Stream Live Data in Excel with APIs


As big data takes over your business, so too will the need for data-driven decision making.

Smaller companies obviously need to predict the market and make quick decisions based on the best available data. But larger companies, who are handling vast amounts of data (in some cases over 100,000s of data points per second) will need to see their data and discover real insights in real time. You might be monitoring stock prices, processing transactions, or even analysing your own website activity.

Check out this live data stream on the Consolidata Data Science Portal. If you continue to browse the Consolidata website, you will notice that the line is in fact animated and updates with new clicks, transitioning between the old data points and the new data points, entering and removing data as required. My example (which I created with D3.js, an online JavaScript library) does needs sprucing up and uses some fairly crude code, but it demonstrates how data can be streamed and quickly visualized for a particular business need.

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Part of the solution for our live streaming dashboards were down to Big Consultancy, so special thanks goes to them for helping Consolidata implement this.


APIs make connectivity between applications and websites possible. If you are unfamiliar with the concept of an Application Program Interface (API) then it might help you to first think about them like eating out at a restaurant.

Imagine a restaurant, where the dining area is a system of users and the kitchen as another separate system like a database, where food is stored and processed. Your waiter (or waitress) is the API, taking requests from one system to another, providing feedback to both systems. When you place your order, you are making a call to the kitchen via your waiter, who will check the availability of your order and return a result (your food) in a particular way when the process is complete.

A REST API is used to request data from a particular website’s database. The majority of sites have a API that is freely available to use, including: Twitter, Facebook, Instagram, YouTube and even TFL. For some APIs you will require some authentication, especially if you want to write a program that tweets from your Twitter account automatically for example (you can also send data to databases using API PULL requests too!) For our example, we will use the Bitcoin trading price API since it does not require any special permissions.

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Using Excel to Stream Data

You can even utilise Excel or Power BI to stream data and visualise it in a dashboard for more clearer data insights. Drill down and filter the variables you want to focus on the most and see the data update as frequently as you’d like it to. My worksheet uses a few lines of VBA code to:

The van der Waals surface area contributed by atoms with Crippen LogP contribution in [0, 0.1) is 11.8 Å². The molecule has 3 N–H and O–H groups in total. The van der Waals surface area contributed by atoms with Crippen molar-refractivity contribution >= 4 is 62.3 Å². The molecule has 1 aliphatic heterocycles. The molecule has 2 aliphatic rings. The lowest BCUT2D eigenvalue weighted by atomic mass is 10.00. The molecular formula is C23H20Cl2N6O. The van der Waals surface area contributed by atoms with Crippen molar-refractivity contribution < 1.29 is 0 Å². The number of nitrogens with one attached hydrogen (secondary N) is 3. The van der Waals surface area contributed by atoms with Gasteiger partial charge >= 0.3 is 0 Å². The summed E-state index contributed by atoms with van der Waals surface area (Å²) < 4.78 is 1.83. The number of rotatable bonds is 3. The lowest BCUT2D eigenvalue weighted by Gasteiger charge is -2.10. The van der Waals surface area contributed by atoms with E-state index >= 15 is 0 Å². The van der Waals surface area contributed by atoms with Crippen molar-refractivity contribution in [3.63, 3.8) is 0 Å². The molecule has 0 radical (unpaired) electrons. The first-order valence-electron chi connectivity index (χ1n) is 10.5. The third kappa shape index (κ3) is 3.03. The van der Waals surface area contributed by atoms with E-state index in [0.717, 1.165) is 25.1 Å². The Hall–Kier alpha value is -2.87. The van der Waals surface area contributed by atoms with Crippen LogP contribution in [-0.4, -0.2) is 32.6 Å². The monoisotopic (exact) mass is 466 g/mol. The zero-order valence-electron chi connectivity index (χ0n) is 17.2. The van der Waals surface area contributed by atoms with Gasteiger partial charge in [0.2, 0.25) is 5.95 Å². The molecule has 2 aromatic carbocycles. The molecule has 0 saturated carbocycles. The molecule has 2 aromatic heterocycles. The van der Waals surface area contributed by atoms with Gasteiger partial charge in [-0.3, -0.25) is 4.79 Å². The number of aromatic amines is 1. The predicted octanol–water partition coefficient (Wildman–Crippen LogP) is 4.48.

1. Open up a website – you can often call an API by typing a specific URL into your browser. Try the Bitcoin API call by clicking here.
  2. ‘Scraping’ the important information from the page – extract the important bits of information from the JSON output by first extracting the text from the page’s HTML and then parsing it into a readable format for our Excel tables.
  3. Outputting the information into a Excel spreadsheet – create line or bar charts that references this table to build your dashboard.
  4. Tell Excel to repeat the process and replace the old data with new data – for this we will write some VBA code.

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Don’t be intimidated by the VBA code below: the process to get to this point is explained really well in this video by Brett Batie and only takes a few minutes to construct it. For my example I have added a couple of extra features like a loop that executes the code every three seconds, some lines of code that parse JSON into a readable format, and some calculations that ‘cleans’ the data from the JSON output. I also wrote some extra code that sits in Start and Stop buttons.

Here is the code. Its main jobs including:

  • Calling the API (using IE.Navigate).
  • Scraping the JSON from the body of the HTML and splitting it into multiple strings (using Trim and Split).
  • Extracting the useful information (using a substring function called Mid).
  • And then calculating some values based on the leftover output and placing them into some pre-named cell ranges.


Dim TimeToRun

Public Sub on_open()
Call BitcoinUpdate
End Sub

Sub BitcoinUpdate()
TimeToRun = Now + TimeValue("00:00:03")
Dim IE As InternetExplorer
Set IE = New InternetExplorer
IE.Navigate ""
Dim Doc As HTMLDocument
Set Doc = IE.Document
Dim Body As String
Body = Trim(Doc.getElementsByTagName("body")(0).innerText)
Dim SomeParse As Variant
SomeParse = Split(Body, ",")
Range("high").Value = Mid(SomeParse(0), 19, 5)
Range("low").Value = Mid(SomeParse(1), 7, 5)
Range("avg").Value = Mid(SomeParse(2), 7, 5)
Range("vol").Value = Mid(SomeParse(3), 7, 10)
Range("vol_cur").Value = Mid(SomeParse(4), 11, 11)
Range("last").Value = Mid(SomeParse(5), 8, 6)
Range("buy").Value = Mid(SomeParse(6), 7, 6)
Range("sell").Value = Mid(SomeParse(7), 8, 7)
Range("updated").Value = Mid(SomeParse(8), 11, 10) / 86400
Range("server_time").Value = Mid(SomeParse(9), 15, 10) / 86400
Application.OnTime TimeToRun, "LoopSub"
End Sub

Public Sub LoopSub()
Call BitcoinUpdate
End Sub

Sub EndLoop()
 On Error Resume Next
 Application.OnTime TimeToRun, "LoopSub", , False
End Sub

There are a number of interesting and free APIs to call and use, and there are also plenty of similar projects for you to take some inspiration from when developing your own Excel API.

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